So remind me again why these apps do not let/make the user provide their own API token?

        1. Zippy´s Sausage Factory

          Re: Exactly how many API calls are they making?

          Because the Reddit API doesn't allow users to do that, probably.

          You'll also notice that one of the big issues with Apollo is that even if he could do that, 30 days to rewrite the app and change his infrastructure to support it just isn't enough time.

          Money is one issue, but it's not the only issue.

          1. John Brown (no body) Silver badge

            Re: Exactly how many API calls are they making?

            I wonder what the difference is between using a 3rd party app calling the APIs and using the officially provided app calling the APIs? Do you get charged the same if you use the official app instead of a 3rd party one? If no, why not?

            1. Catkin

              Re: Exactly how many API calls are they making?

              You don't get charged the same because using the original app lets them harvest much greater amounts of saleable data, push adverts more aggressively and lock you into a feed structure of their own choosing.

    2. Dan 55 Silver badge

      Re: Exactly how many API calls are they making?

      The back of the envelope says they’re making around 3,000 calls per second.

      It's entirely possible an app has more than 3000 users using it at the same time on average...

      Why should Reddit charge the people who make the content that it publishes (via app subscription fees to app developers who will have to pass the charge on)? It's just yet more enshittification, like YouTube's recent algorithm change which buries videos and offers content creators the change to pay to make them more visible.

    3. Anonymous Coward
      Anonymous Coward

      Re: Exactly how many API calls are they making?

      >I think I’d be charging too.

      >A fee of $0.24 per thousand API calls would result in a fee of $2,000,000 per month?

      I think most people agree that there should/ultimately needs to be a charge, but most of these 3rd party Reddit clients are made by one lone developer who cannot possibly afford to pay Reddit $2,000,000/month.

  4. Matthew "The Worst Writer on the Internet" Saroff

    This is Pretty Much Something Out of Dilbert

    Unfortunately, Scott Adams is a racist dirt bag, and Mark Mareki's "Two Fisted Business Management" was canceled about 3½ decades ago.

    Anyone have a suggestion for a successor cartoon?

  5. MachDiamond Silver badge

    Rent in SF

    For a lot of what a worker at an internet business does, it could be done from home or anywhere in the world. Why do these companies think that they need extremely expensive office space in someplace like San Francisco? I don't buy the argument that it's where the people that work there want to live. Even the execs find the home prices rather painful which means the workers have no choice but to live in a converted closet, have no life/possesions/family or commute into and out of the city every day while still paying eye-watering rents. I know people that have worked in Silicon Valley and while salaries can be generous, the cost of living consumes nearly all of it on a monthly basis. Being out of work for 2 weeks can be catastrophic and companies come and go with little to no warning.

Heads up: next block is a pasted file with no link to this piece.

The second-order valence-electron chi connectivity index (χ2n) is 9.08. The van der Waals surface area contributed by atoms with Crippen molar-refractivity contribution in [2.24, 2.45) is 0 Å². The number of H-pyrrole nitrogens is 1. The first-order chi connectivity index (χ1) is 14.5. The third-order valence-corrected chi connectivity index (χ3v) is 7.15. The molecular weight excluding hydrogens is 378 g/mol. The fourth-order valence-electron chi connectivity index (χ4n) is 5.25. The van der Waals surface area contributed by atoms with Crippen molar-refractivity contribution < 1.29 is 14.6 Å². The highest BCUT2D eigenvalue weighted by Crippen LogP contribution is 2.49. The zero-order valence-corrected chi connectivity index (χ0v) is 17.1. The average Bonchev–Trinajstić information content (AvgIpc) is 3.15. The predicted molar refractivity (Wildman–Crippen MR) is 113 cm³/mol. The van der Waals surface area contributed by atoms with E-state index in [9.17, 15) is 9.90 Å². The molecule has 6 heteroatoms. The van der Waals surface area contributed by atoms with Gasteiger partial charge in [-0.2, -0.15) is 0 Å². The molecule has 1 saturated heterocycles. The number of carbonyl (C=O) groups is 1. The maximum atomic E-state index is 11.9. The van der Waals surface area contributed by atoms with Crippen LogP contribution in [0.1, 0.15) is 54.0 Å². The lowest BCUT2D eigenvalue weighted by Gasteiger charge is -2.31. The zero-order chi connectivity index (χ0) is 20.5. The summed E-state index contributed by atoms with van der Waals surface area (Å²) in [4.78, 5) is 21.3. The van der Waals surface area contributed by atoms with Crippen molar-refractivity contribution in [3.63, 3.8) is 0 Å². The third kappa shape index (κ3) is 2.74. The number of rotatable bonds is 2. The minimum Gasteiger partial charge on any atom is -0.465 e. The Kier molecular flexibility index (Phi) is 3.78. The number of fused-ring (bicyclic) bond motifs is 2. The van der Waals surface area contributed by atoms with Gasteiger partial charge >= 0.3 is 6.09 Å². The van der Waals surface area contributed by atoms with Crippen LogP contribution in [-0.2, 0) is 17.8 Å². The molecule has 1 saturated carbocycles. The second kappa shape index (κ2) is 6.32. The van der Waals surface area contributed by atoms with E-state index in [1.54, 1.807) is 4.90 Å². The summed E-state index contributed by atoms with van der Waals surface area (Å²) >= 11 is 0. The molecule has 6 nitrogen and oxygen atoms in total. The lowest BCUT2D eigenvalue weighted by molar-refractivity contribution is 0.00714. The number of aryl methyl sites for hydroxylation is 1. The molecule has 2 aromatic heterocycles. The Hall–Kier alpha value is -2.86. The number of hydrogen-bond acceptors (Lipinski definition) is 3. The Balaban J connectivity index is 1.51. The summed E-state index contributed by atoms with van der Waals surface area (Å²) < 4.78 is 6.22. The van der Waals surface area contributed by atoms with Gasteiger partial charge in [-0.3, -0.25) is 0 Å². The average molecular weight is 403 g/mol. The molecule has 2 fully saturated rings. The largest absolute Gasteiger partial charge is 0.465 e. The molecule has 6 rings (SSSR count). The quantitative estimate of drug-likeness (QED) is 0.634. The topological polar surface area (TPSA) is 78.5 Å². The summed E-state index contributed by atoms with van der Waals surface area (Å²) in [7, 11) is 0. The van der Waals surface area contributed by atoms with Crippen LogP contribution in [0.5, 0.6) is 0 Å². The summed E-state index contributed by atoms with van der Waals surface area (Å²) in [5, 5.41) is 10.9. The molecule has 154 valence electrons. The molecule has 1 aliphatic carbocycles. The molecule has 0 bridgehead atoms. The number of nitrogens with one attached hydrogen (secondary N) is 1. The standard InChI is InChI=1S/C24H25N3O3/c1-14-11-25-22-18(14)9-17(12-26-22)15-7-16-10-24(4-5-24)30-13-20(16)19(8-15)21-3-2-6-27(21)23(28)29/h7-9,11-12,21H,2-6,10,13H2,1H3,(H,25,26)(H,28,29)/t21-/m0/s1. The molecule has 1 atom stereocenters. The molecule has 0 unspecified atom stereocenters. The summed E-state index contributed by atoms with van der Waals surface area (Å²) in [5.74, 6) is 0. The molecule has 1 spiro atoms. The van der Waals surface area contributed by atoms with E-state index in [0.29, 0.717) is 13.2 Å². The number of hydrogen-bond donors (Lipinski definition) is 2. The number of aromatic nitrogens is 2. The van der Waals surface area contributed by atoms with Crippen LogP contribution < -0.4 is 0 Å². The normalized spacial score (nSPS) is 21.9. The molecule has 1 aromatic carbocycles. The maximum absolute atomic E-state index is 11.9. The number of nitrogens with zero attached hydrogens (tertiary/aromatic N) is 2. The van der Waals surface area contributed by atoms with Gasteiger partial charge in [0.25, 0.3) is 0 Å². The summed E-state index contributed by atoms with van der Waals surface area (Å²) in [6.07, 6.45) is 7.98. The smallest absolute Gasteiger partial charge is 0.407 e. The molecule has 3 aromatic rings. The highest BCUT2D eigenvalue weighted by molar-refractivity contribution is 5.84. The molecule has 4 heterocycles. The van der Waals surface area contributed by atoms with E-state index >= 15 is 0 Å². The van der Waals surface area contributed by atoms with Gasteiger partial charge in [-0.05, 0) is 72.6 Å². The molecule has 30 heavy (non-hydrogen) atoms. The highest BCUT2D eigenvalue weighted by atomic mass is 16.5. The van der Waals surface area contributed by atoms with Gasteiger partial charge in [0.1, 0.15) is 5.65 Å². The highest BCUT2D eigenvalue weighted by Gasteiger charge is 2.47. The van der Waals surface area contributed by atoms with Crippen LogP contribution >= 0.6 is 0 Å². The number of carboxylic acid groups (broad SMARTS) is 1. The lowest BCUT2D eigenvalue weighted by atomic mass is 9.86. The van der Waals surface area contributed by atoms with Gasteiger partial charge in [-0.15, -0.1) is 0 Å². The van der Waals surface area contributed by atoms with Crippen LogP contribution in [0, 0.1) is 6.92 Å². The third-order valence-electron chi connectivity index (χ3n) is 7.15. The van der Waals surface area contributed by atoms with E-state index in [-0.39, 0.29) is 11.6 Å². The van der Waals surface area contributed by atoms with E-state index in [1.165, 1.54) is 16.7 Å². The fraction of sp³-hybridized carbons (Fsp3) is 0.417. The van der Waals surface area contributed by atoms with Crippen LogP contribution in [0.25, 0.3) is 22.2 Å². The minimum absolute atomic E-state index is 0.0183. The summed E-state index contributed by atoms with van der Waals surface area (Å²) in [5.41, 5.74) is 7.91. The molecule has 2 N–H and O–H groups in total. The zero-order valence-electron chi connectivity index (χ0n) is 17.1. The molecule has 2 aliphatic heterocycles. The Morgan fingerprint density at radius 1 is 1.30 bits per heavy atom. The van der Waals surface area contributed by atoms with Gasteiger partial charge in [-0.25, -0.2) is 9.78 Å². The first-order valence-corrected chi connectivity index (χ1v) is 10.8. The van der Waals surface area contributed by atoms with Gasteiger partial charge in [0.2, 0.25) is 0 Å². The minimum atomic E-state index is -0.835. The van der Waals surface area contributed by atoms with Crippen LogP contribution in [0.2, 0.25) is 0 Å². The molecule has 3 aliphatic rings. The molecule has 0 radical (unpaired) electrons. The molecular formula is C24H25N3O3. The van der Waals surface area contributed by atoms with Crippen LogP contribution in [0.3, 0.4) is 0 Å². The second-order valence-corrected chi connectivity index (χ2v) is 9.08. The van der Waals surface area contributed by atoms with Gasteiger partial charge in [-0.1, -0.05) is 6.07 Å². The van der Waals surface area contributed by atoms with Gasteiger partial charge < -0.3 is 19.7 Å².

I live in a small town with some rough areas, but the cost of living is super low. I've been able to pay off the house, the car and live much better than I could in someplace like San Jose, CA. Even in such a small town we have a bunch of internet options even though landline phones exist no longer. The local phone company has just started offering very fast fibre connections for a bit less than the local cable company. Verizon offers 5G data services for a good price and there's also Viasaat and Hughes and every once in a while, Starlink but it can get hot in the summer so their system can sometimes punk out during the day. It's also prohibitively expensive compared to the wired options. I could work for somebody such as Reddit just as effectively as I could sitting in their office (for many postitions). Reddit could locate here and have ready access to plenty of bandwidth, power and other facilities for far less and could have kept those discharged employees if they wanted with money left over for lunch. I would also expect that those employees would be in a good position to buy their own homes if they acted before the supply dried up which can happen when a company moves someplace and adds a bunch of jobs.